What good could possibly come from studying a nematode's libido? Or a shark's sense of smell? And who in the world would want to collect samples of sweat from treadmills at the gym? Those are all studies that have been undertaken by Florida universities over the past few years. And school officials say the studies can do a lot of good. Florida's public and private universities spent almost $1.7 billion on scientific research and development in 2009 (the last year figures are available), the 10th highest amount in the country. Fifty-four percent of that money was granted by the federal government, according to the National Science Foundation, slightly less than the national average. At first blush, some of the work may sound zany or obscure, but the experts who immerse themselves in it believe they can provide answers to serious questions and solutions to nagging societal problems. Here's a look at how Florida's universities stack up in research spending as well as a few examples of the ways in which offbeat ideas meet science.
Study: The behavior of nematodes
School: Florida State University, National High Magnetic Field Lab
Why: Some nematodes have the ability to lengthen their own lifespan and alter their own libido. By studying such creatures, scientists could find clues about how to increase human longevity and libido. Some nematodes behave as destructive parasites, destroying crops. Understanding how they communicate could help curb crop losses.
Study: Save the bananas
School: University of Florida, Institute of Food and Agricultural Sciences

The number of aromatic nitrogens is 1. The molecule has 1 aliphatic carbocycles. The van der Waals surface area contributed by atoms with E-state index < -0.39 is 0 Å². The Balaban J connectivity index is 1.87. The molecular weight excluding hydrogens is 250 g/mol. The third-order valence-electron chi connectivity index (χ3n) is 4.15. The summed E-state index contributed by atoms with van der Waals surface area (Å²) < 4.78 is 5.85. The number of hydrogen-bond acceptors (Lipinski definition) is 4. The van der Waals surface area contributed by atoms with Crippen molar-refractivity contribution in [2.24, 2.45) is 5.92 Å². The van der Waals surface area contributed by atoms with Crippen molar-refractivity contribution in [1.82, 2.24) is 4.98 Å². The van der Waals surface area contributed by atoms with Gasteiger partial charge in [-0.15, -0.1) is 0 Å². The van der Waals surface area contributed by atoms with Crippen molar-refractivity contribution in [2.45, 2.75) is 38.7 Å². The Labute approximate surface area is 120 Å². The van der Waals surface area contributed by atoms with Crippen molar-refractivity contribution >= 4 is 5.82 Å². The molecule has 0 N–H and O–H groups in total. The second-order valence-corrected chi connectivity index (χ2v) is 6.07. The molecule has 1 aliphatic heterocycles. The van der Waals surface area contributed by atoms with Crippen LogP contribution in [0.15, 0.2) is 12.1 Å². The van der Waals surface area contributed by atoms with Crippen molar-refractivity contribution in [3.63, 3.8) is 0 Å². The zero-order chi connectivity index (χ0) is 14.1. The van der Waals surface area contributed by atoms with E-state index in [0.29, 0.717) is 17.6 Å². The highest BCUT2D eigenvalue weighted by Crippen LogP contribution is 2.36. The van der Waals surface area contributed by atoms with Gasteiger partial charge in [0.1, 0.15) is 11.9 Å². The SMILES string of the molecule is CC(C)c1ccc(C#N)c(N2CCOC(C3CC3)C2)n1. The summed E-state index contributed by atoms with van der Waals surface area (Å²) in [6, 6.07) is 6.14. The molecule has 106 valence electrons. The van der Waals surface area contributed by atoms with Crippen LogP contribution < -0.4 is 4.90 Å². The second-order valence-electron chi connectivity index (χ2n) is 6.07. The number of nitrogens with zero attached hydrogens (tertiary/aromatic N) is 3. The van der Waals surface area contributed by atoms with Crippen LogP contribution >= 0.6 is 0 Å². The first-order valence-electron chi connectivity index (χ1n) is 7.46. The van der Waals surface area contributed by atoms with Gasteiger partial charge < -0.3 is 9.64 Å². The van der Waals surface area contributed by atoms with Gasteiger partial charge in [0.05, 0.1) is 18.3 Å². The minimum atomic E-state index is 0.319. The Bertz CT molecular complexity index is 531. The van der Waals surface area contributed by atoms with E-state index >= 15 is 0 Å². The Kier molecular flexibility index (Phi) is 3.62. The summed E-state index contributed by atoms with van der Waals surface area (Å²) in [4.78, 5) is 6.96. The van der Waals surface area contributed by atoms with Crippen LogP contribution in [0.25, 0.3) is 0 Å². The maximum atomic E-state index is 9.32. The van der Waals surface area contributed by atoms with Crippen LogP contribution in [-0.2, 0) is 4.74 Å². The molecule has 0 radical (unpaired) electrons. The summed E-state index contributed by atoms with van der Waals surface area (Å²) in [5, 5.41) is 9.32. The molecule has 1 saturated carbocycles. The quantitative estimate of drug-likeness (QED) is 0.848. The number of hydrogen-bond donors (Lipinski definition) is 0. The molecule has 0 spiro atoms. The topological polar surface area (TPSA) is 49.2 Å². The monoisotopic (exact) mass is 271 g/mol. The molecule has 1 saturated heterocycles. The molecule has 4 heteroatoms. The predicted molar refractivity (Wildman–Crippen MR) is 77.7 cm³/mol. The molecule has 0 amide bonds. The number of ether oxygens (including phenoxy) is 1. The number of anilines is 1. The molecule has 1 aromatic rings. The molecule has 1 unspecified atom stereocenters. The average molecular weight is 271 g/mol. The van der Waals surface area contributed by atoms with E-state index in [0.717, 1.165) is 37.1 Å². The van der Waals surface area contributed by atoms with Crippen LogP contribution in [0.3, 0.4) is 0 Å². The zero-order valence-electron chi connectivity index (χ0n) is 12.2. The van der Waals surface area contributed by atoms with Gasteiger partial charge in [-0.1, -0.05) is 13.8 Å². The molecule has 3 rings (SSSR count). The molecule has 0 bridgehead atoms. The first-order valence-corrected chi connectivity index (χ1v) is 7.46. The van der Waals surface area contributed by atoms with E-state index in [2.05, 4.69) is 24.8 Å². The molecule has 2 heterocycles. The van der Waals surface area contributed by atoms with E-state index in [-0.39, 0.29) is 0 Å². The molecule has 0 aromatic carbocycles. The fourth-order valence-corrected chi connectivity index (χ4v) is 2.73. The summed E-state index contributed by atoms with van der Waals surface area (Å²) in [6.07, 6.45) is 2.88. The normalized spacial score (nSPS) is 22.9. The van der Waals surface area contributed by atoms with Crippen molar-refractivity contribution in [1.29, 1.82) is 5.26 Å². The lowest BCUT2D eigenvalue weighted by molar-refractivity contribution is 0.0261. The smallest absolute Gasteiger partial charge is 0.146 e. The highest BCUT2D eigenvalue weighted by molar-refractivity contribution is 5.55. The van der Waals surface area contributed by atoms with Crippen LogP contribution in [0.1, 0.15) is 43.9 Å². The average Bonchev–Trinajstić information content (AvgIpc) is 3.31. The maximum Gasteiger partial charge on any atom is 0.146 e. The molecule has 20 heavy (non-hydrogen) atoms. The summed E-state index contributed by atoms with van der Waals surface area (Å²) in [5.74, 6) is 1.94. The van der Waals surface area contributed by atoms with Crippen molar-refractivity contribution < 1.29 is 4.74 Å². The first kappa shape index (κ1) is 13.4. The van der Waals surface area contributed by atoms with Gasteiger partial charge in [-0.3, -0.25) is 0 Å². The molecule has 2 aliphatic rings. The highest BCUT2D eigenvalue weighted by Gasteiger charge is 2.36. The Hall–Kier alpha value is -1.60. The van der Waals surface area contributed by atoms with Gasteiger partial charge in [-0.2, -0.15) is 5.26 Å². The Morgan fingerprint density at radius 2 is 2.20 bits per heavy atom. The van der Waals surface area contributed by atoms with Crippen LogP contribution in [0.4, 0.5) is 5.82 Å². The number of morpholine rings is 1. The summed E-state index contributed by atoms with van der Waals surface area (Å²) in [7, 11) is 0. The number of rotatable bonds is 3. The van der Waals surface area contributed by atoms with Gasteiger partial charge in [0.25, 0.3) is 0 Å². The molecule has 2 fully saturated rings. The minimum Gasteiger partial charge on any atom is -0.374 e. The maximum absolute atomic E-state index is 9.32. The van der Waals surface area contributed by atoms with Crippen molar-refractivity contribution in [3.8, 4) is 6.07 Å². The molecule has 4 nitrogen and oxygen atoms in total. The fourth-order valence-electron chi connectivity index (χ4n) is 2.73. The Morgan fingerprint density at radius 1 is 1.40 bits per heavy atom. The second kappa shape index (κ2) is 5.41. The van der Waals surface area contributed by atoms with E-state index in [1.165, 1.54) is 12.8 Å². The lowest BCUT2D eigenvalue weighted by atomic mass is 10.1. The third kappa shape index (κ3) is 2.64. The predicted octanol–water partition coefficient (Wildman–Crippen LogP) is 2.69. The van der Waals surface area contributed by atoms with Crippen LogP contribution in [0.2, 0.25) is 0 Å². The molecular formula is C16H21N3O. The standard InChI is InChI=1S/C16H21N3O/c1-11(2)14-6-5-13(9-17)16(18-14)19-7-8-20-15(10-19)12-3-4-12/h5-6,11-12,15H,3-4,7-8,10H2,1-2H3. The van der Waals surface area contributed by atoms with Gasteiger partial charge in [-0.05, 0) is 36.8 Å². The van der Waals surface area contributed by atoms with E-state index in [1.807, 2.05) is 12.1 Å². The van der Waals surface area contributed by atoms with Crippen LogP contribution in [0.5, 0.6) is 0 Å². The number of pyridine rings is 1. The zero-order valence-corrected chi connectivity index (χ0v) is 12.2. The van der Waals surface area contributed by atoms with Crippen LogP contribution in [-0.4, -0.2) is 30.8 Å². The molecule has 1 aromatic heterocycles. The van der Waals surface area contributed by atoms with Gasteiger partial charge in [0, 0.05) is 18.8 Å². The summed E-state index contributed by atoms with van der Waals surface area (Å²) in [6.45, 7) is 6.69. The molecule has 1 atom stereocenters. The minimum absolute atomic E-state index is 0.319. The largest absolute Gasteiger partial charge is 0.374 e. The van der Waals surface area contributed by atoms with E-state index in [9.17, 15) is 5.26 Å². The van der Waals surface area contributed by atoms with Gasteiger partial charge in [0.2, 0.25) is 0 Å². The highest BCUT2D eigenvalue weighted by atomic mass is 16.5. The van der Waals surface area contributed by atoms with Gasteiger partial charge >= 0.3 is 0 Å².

Why: Tropical race four of Panama disease, or TR4, travels up the trunks of banana plants and destroys their canopy. There is no cure. It wreaked havoc on banana plantations in Southeast Asia and Australia in the 1990s and researchers expect it could arrive one day in the Western Hemisphere. By studying the disease, UF scientists hope to map existing populations, raise awareness and create a plan for eradication, thereby saving the North American banana supply.
Study: Sweaty treadmills
School: University of Florida, College of Medicine
Why: You know that sweat puddle someone left on the weight bench? What about the slimy handles of the treadmill? Pretty disgusting, right? Well, UF researchers found they probably aren't teeming with germs or MRSA (Methicillin-resistant Staphylococcus aureus, aka "staph"), as popular belief would hold. Scientists took samples from several gyms to get a better picture of how MRSA is spread. They determined the hard, flat surfaces of gym equipment might not offer the enticing environment bacteria need to thrive.
Study: How sharks use their sense of smell
School: University of South Florida, Department of Integrative Biology
Why: Understanding how sharks smell may give scientists clues needed to help protect some of their declining species. But it also might give scientists a better understanding of sensory communication in humans, thereby increasing the chances of helping people who have experienced sensory damage or loss.
Study: Reading oyster shells for history
School: University of South Florida
Why: Oyster shells discarded in a well from 1604 to 1612 gave scientists data about record dry conditions that killed almost half of the English colonists at Jamestown. By studying the shells, researchers collected evidence about the poor drinking water that exacerbated disease.
Study: Is there a PTSD gene?
School: University of Miami, Miller School of Medicine
Why: Researchers collected blood samples from 1,200 trauma patients in an Atlanta emergency room, some of whom went on to develop post-traumatic stress disorder and some who did not. They determined that PTSD might be better predicted by looking at a gene called the pituitary adenylate cyclase activating polypeptide (PACAP). Such information could help physicians make better decisions about how to treat patients.
SOURCE: University of Florida, University of South Florida, Florida State University, University of Miami
STEVE MADDEN | Times graphic